The Department of Defense (DOD) is shepherding a portfolio of major weapon systems valued at about $1.3 trillion. How DOD is managing this investment has been a matter of concern for some time. Since 1990, GAO has designated DOD’s weapon system acquisitions as a high-risk area for fraud, waste, abuse, and mismanagement. DOD has experienced cost overruns, missed deadlines, performance shortfalls, and persistent management problems. In light of the serious budget pressures facing the nation, such problems are especially troubling. GAO has issued hundreds of reports addressing broad-based issues, such as best practices, as well as reports focusing on individual acquisitions. These reports have included many recommendations. Congress asked GAO to testify on possible problems with and improvements to defense acquisition policy. In doing so, we highlight the risks of conducting business as usual and identify some of the solutions we have found in successful acquisition programs and organizations.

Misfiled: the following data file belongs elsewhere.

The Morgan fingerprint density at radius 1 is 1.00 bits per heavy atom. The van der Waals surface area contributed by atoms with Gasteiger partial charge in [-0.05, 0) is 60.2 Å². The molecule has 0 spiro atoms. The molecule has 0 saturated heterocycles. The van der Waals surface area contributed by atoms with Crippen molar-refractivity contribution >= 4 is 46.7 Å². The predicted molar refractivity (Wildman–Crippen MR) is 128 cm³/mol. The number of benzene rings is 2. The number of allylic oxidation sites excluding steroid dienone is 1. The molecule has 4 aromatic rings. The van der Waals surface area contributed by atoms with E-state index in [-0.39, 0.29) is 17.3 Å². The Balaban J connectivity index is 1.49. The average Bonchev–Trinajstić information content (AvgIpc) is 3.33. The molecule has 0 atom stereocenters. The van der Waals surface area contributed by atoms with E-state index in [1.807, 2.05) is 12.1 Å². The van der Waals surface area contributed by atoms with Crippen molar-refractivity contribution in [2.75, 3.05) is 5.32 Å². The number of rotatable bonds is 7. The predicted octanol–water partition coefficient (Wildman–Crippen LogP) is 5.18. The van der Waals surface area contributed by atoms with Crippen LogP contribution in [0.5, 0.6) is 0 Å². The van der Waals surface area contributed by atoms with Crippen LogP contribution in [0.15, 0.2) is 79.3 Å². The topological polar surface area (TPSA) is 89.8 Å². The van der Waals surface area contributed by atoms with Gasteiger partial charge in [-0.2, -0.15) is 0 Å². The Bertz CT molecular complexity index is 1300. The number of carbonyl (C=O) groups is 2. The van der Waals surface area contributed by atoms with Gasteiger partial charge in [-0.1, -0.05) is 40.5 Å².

DOD is facing a cascading number of problems in managing its acquisitions. Cost increases incurred while developing new weapon systems mean DOD cannot produce as many of those weapons as intended nor can it be relied on to deliver to the warfighter when promised. Military operations in Afghanistan and Iraq are consuming a large share of DOD resources and causing the department to invest more money sooner than expected to replace or fix existing weapons. Meanwhile, DOD is intent on transforming military operations and has its eye on multiple megasystems that are expected to be the most expensive and complex ever. These costly conditions are running head-on into the nation’s unsustainable fiscal path. DOD knows what to do to achieve more successful outcomes but finds it difficult to apply the necessary discipline and controls or assign much-needed accountability. DOD has written into policy an approach that emphasizes attaining a certain level of knowledge at critical junctures before managers agree to invest more money in the next phase of weapon system development. This knowledge-based approach results in evolutionary–that is, incremental, manageable, predictable–development and inserts several controls to help managers gauge progress in meeting cost, schedule, and performance goals. But DOD is not employing the knowledge-based approach, discipline is lacking, and business cases are weak. Persistent practices show a decided lack of restraint. DOD’s requirements process generates more demand for new programs than fiscal resources can support. DOD compounds the problem by approving so many highly complex and interdependent programs. Once too many programs are approved to start, the budgeting process exacerbates problems. Because programs are funded annually and departmentwide, cross-portfolio priorities have not been established, competition for funding continues over time, forcing programs to view success as the ability to secure the next funding increment rather than delivering capabilities when and as promised. Improving this condition requires discipline in the requirements and budgetary processes. Determining who should be held accountable for deviations and what penalties are needed is crucial. If DOD cannot discipline itself now to execute programs within fiscal realities, then draconian, budget-driven decisions may have to be made later.